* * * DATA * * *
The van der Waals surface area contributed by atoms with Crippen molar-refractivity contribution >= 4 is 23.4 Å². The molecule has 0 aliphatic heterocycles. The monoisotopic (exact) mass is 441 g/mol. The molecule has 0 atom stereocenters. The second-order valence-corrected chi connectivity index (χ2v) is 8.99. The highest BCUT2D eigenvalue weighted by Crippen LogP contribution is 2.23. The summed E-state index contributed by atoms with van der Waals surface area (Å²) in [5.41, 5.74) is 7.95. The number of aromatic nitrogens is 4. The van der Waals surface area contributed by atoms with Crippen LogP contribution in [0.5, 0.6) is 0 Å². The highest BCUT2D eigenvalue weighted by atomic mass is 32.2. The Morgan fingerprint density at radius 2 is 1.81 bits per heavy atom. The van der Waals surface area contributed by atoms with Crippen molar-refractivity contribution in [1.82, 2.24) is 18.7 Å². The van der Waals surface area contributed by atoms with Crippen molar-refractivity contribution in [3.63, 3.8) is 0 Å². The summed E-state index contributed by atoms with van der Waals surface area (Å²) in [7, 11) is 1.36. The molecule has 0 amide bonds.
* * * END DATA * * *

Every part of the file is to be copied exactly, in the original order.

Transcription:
The van der Waals surface area contributed by atoms with Crippen molar-refractivity contribution >= 4 is 23.4 Å². The molecule has 0 aliphatic heterocycles. The monoisotopic (exact) mass is 441 g/mol. The molecule has 0 atom stereocenters. The second-order valence-corrected chi connectivity index (χ2v) is 8.99. The highest BCUT2D eigenvalue weighted by Crippen LogP contribution is 2.23. The summed E-state index contributed by atoms with van der Waals surface area (Å²) in [5.41, 5.74) is 7.95. The number of aromatic nitrogens is 4. The van der Waals surface area contributed by atoms with Crippen LogP contribution in [0.5, 0.6) is 0 Å². The highest BCUT2D eigenvalue weighted by atomic mass is 32.2. The Morgan fingerprint density at radius 2 is 1.81 bits per heavy atom. The van der Waals surface area contributed by atoms with Crippen molar-refractivity contribution in [1.82, 2.24) is 18.7 Å². The van der Waals surface area contributed by atoms with Crippen molar-refractivity contribution in [3.63, 3.8) is 0 Å². The summed E-state index contributed by atoms with van der Waals surface area (Å²) in [7, 11) is 1.36. The molecule has 0 amide bonds.